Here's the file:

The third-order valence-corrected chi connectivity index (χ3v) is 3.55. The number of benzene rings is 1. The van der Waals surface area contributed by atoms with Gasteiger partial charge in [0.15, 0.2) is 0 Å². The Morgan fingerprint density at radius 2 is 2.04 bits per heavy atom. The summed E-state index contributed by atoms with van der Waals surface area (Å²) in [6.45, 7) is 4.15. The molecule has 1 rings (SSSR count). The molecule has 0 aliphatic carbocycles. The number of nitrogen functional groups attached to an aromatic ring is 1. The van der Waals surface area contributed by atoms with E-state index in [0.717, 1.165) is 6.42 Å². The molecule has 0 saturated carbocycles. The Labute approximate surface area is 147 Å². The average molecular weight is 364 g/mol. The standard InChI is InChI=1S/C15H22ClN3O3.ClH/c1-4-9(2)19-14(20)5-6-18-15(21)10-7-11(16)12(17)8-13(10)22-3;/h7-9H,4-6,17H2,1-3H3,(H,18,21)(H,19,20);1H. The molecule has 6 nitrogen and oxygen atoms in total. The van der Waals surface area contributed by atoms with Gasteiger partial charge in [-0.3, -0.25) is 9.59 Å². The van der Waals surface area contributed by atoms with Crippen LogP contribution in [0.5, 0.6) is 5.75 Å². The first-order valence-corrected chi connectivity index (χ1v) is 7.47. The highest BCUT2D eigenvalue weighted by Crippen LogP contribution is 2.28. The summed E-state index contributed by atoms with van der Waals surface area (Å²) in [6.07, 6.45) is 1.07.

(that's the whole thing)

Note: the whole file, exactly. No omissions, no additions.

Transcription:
The third-order valence-corrected chi connectivity index (χ3v) is 3.55. The number of benzene rings is 1. The van der Waals surface area contributed by atoms with Gasteiger partial charge in [0.15, 0.2) is 0 Å². The Morgan fingerprint density at radius 2 is 2.04 bits per heavy atom. The summed E-state index contributed by atoms with van der Waals surface area (Å²) in [6.45, 7) is 4.15. The molecule has 1 rings (SSSR count). The molecule has 0 aliphatic carbocycles. The number of nitrogen functional groups attached to an aromatic ring is 1. The van der Waals surface area contributed by atoms with E-state index in [0.717, 1.165) is 6.42 Å². The molecule has 0 saturated carbocycles. The Labute approximate surface area is 147 Å². The average molecular weight is 364 g/mol. The standard InChI is InChI=1S/C15H22ClN3O3.ClH/c1-4-9(2)19-14(20)5-6-18-15(21)10-7-11(16)12(17)8-13(10)22-3;/h7-9H,4-6,17H2,1-3H3,(H,18,21)(H,19,20);1H. The molecule has 6 nitrogen and oxygen atoms in total. The van der Waals surface area contributed by atoms with Gasteiger partial charge in [-0.3, -0.25) is 9.59 Å². The van der Waals surface area contributed by atoms with Crippen LogP contribution in [0.5, 0.6) is 5.75 Å². The first-order valence-corrected chi connectivity index (χ1v) is 7.47. The highest BCUT2D eigenvalue weighted by Crippen LogP contribution is 2.28. The summed E-state index contributed by atoms with van der Waals surface area (Å²) in [6.07, 6.45) is 1.07.